Another way in which Health Funds affect a patient entitlements is by limiting either the number of services that can be claimed by a patient each year or by limiting the total amount payable by the Health Fund each year. With over 20 000 Health Insurance Policies in the market, patients need to read the Terms and Conditions of their own policy to know which limits apply to them.
How does the level of cover affect my entitlements?
Health Funds also affect a patient's entitlements by limiting the size of the rebate they will pay for a particular service. For example, if the Health Insurance Policy you have selected offers a 60% rebate, then this is the maximum amount the Health Fund will contribute to the cost of the service provided by the dentist.
Using our earlier example, if you belong to a Health Fund that has specified that the maximum fee payable for a Check Up is $100.00 and your policy provides a 60% rebate, then the Health Fund will only contribute 60% of that amount (i.e. $60.00), the remaining $40.00 is the gap or "out-of-pocket" expense for the patient. However, as described earlier, if you visit a non-affiliated dentist then the Health Fund will contribute less than 60%, potentially leaving the patient with a greater out-of-pocket expense.
Again, it is worth noting that regardless of whether the patient chooses to visit a preferred provider dentist or a non-affiliated dentist, the premium is the same; it is simply that Health Funds pay smaller rebates for services provided by non-affiliated dentist. Note also, that non-affiliated dentists are free to set their own fees which may be lower or higher than those set by the Health Funds.
So who benefits the most from Private Health Insurance?
Well, that depends on who you ask!
With Private Health Insurance there are 3 parties involved: the Health Insurance Policy Provider (Health Fund); the Service Provider (Dentist); the Health Insurance Policy Holder (Patient).
Benefits for Health Funds
The Health Funds get to determine the maximum fee a preferred provider can charge a patient for services and to determine the maximum rebate they will contribute towards those services, depending on whether the patient attends a preferred provider on non-affiliated practice.
Each year Health Funds get to review both the premiums charged to patients for their Private Health Insurance and the rebates paid to patients under their Private Health Insurance. In any given year increases in Premiums and Rebates may differ from one another such that Premiums rise, but Rebates may not.
Health Funds that are outside of the not-for-profit sector are able to structure their products to ensure they continue to make a profit each year.
Benefits for preferred provider dentists
Preferred provider practices benefit by being affiliated with large Private Health Insurers that actively market their products and encourage patients to attend preferred practices through better rebates than non-affiliated practices.
Health Funds cannot mandate which dentist you attend, so if you have a dentist that you trust provides the quality of oral health care you expect, and whose services are provide at a cost that you are comfortable with, then that is the dentist you should continue to see; this is regardless of whether they are a preferred provider or not.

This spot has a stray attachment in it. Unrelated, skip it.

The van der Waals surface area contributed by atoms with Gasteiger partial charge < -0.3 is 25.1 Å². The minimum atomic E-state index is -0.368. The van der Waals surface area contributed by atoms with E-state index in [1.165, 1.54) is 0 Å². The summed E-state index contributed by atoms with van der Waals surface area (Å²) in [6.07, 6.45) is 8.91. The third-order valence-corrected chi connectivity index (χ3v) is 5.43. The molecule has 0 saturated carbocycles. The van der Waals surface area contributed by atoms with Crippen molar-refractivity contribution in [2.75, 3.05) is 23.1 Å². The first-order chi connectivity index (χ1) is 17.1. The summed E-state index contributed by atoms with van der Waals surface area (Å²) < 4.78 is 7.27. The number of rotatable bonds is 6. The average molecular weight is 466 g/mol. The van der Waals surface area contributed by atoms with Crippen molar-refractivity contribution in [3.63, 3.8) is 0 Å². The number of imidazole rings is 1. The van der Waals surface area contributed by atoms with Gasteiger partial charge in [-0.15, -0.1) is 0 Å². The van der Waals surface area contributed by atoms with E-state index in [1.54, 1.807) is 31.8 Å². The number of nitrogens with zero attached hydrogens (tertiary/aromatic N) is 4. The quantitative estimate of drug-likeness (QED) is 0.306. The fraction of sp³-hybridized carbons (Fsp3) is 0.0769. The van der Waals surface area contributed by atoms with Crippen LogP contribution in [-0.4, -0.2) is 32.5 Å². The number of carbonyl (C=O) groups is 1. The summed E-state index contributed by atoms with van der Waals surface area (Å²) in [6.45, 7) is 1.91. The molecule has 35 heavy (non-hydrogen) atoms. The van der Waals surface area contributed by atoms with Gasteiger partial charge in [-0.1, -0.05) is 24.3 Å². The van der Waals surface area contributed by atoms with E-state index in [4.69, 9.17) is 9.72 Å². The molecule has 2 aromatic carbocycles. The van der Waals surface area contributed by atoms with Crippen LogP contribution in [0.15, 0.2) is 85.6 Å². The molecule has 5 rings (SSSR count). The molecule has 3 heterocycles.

However, for preferred provider practices it can also be limiting to have the fees you are able to charge for your services dictated by an external party. This can be particularly difficult where the fee set by the Health Fund does not reflect the true cost of the service, or has not kept pace with inflation.
Additionally, as Health Funds only cover a percentage of the fee charged in the form of a rebate, the gap has to be paid by the patient to the dental practice as an out-of-pocket expense. Patients often direct their frustrations with this arrangement at the dental practice staff member standing in front of them, rather than at the Health Fund which may be more appropriate.
Benefits for patients
For patients the benefit of attending a preferred provider practice is greater certainty around how much the dentist can charge for the services provided and what rebate you will receive under your policy. Attending a preferred provider practice will receive a much higher rebate than if you attend a non-affiliated dentist.
Depending on the rebate provided by the Health Fund and the patient's particular circumstances, a dentist, at their sole discretion, may elect to charge only a part, or none, of the gap (i.e. the difference between the amount of the fee set by the Health Fund and the amount of the rebate paid by the Health Fund). This may apply in the case of both preferred provider practices and non-affiliated practices.
Finally, in the interest of transparency it is important to state that Brisbane Dental is a preferred provider practice for Medibank Private, Bupa and HCF, however, we also accept all other Health Funds. We believe that this model is in the best interests of our patients and we continue to actively campaign within the Health Insurance industry to strive for improved outcomes for patients and dentists alike.
Note: This article provides general information only and should not be construed as advice. For further information on your entitlements under your Private Health Insurance please talk to your insurer directly.